Security Thoughts on a Cold Winter Night

Now that winter is upon us in the Northern Hemisphere (if not because of the weather, at least surely on the calendar), I reminisce about the past summer. One of the things I did was to listen to several dozen Packet Pushers episodes. Yes, it was a great summer!

In one of those episodes (show 56, then continued on show 61), Ethan and guests started a debate on how to secure an internet-facing application, starting from the host side. Great discussion, but I wanted to contribute somehow.

What I thought was missing from the discussion was that before jumping into architectural options, we need a clear understanding of what it is we want to do. In older times, this would be the infamous ‘policy’. Just like the word ‘hacker’ has been subverted, so has ‘policy’: it changed from being a description about how the organization defines its stance and goals around security to merely being the instantiation of something at a particular level – to “push” a firewall policy, to add “policy routing”, etc.

While this post is not ‘technical’, I hope that people recognize that it is not ‘management drivel’ (layer 8 or above broadcast storm…)

The philosophical approach I propose to use when thinking of security as being based around PROTECTION-DETECTION-REACTION of/for a well-defined BUSINESS asset:

  • BUSINESS: The zeroth law is that the act of securing something is done to support the business goal, whatever that it. Yes, there are things that really, really, REALLY should be done, but there also has to be a balance: how far you dial the security knob (11?) must relate to what people actually want to do with your system, how critical that system is, what it is connected to, etc. In the episode, we just hear of a ‘naked server’ out on the Internet. More details needed…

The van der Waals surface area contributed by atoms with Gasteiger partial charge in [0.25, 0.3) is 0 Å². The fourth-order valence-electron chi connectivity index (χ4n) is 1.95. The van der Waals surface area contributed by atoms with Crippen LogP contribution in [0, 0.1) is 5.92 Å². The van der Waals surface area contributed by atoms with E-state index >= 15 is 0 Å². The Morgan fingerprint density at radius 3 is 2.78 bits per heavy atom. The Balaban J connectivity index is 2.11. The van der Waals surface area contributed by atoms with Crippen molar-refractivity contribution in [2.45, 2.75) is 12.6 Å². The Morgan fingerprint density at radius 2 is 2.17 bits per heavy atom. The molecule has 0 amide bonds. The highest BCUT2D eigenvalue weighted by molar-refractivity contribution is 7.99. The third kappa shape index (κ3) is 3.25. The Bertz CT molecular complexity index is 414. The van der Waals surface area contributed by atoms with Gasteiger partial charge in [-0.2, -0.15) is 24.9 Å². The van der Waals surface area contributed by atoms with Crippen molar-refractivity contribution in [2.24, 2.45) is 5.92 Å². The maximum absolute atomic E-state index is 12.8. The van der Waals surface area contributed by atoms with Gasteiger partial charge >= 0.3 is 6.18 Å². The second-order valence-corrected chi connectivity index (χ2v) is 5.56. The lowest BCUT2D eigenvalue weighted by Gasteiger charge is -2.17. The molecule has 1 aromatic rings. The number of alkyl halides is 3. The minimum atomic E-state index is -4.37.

• PROTECTION: The best defense is to not be there to be attacked in the first place. That’s the theory behind a lot of – but not all of – hardening hosts/routers/…: remove functionality that can’t be attacked. Some people call this reducing the ‘attack surface’ or ‘window of exposure’. Next up are security controls that are there to restrict access, to delay an intruder and be sources of information about something going on. Not having a compiler installed locally, proper file permissions, mandatory access control, …
  • DETECTION: Having enough monitoring in place – event collection *and* interpretation+alerting – to recognize that something is amiss. This is the area that should receive the most attention/resources, in my opinion, as the system will spend most of its useful life in a ‘production’ state.
  • REACTION: Expect that the system/component will be compromised at some point and plan accordingly. This means primarily have the mechanisms to recover, be it reimaging the server/VM (snapshots, etc…) or maybe – assuming that the other controls worked enough for you to somewhat confidently determine that the impact was limited – correct the failed component and move on. You don’t necessarily have to rebuild your entire ERP system if a user password was guessed. This is where balance/common sense/… come into play….

I like to talk about this kind of thing first because then *every* security discussion can focus on these topics. Talking to your server guys? Focus on hardening, local controls, etc…? Storage folks? Ditto. Web developers? You can easily explain how hardening, mod_security and SSL can play a part. And so on…

Ultimately, this is useful to frame the discussion to management as well – “yes, we have firewall doing X, but we’re flying blind because the logs aren’t being reviewed”, etc…

So, nothing earth-shattering, but a useful framework for discussing security and not just a laundry list of controls that may make sense to you but not to others.

As Mrs.Y aptly mentioned (I may be paraphrasing), the days of security isolated from everything else are over.

fmontenegro
Fernando Montenegro is a security technologist actively morphing into a security/network guy. Following a long stint doing external professional services at a large IT company, he's now navigating the pre-sales waters at a networking vendor. He's an aspiring blogger at PacketPushers and elsewhere (http://netsecramblings.blogspot.com/). He's also active on LinkedIn, Twitter, Google+ and Facebook. Originally from Brazil, he now calls Canada home.
fmontenegro

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